Little Red Corvette is 30.
Think about that for a second. One of Prince’s best known songs (always lifted by Chevrolet for some advertising campaign) was released a single 30 years ago today from the famous “1999“ album. One of my favorites from the Purple One, “Little Red Corvette” is a testament to Prince’s songwriting genius, using one of the most famous cars in history as a metaphor for the insatiable sex drive of a partner whom he desired.
The intro, highlighted by a steady drum thump (similar to a heartbeat) and subtle keyboard riff, sets the scene so well you can almost visualize an open road and a red Corvette speeding down the road as the sun begins to set. The theme itself, clever wordplay aside, is something men have struggled with possibly since the beginning of the sexual revolution that has been ongoing since the 1970s – a woman in control, knowing what she wants, leaving a man somewhat powerless.
You can almost hear the defeated tone in Prince’s voice as he sings “Guess I should’ve known by the way you parked your car sideways that it wouldn’t last.” It’s something that has happened to all of us, whether we choose to admit it or not, and one of Prince’s gifts within his musical talent is the way he expresses vulnerability. Nowhere is that more evident then on “Little Red Corvette” where he wonders aloud if he has what it takes to slow this woman down.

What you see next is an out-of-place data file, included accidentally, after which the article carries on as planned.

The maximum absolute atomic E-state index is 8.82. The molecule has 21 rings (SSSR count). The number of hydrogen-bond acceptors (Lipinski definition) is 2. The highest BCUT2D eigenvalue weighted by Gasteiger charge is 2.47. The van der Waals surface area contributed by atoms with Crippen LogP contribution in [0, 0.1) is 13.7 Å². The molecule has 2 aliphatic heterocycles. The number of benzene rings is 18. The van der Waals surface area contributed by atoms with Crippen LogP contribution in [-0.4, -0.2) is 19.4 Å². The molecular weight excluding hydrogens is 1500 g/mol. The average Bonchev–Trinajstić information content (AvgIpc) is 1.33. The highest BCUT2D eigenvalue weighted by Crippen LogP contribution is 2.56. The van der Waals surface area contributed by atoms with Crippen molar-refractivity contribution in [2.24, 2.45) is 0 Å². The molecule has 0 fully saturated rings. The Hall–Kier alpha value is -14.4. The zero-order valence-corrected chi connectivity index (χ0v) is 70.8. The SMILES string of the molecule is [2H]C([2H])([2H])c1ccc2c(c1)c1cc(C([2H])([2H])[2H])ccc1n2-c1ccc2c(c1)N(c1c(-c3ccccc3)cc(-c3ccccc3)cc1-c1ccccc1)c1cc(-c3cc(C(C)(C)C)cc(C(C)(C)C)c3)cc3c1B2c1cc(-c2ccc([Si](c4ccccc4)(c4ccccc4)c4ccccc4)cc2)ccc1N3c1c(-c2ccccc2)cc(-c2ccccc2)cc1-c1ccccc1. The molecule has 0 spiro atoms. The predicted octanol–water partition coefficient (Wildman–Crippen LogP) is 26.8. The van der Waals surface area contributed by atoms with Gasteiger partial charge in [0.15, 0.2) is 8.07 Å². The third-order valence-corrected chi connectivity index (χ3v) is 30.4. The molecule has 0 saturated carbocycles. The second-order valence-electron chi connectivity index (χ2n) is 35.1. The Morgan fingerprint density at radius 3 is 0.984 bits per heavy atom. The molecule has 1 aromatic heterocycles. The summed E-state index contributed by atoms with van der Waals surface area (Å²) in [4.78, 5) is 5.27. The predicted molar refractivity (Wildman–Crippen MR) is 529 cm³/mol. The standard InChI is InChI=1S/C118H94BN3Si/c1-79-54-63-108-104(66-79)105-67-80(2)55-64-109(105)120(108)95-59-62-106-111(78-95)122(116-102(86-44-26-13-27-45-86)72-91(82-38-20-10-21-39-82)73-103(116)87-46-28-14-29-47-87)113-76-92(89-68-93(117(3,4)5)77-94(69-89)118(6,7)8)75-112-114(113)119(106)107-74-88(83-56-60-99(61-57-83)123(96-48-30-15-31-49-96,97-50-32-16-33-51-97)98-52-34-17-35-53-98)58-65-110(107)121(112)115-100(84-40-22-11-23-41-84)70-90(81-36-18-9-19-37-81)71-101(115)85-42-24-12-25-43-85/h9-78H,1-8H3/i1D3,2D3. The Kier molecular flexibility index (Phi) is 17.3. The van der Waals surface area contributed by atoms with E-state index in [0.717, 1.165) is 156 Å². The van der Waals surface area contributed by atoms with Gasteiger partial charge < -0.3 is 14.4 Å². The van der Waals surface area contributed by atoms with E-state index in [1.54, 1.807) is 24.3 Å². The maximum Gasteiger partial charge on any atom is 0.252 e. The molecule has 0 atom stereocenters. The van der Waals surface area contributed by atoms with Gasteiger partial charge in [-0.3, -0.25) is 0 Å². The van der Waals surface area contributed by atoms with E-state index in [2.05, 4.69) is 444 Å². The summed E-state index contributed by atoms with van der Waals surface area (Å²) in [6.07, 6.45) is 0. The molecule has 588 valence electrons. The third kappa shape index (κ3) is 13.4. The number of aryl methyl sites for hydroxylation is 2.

The track itself alternates back and forth from the deliberate pulsating intro to a somewhat urgent declaration of desire punctuated by Dez Dickerson’s bad ass guitar work throughout the song. Complete with phenomenal keyboard work and drum programming from Prince, “Little Red Corvette” became one of his signature songs, moving him from an androgynous unknown to a certified superstar alongside Michael Jackson in the early 1980s.
Anniversaries like this become a reminder of how far away we’re getting from the era that a lot of our favorite superstars dominating their fields. But however, it is Saturday night, I guess that makes it alright to take a look back at one of the greatest songs of the 80s.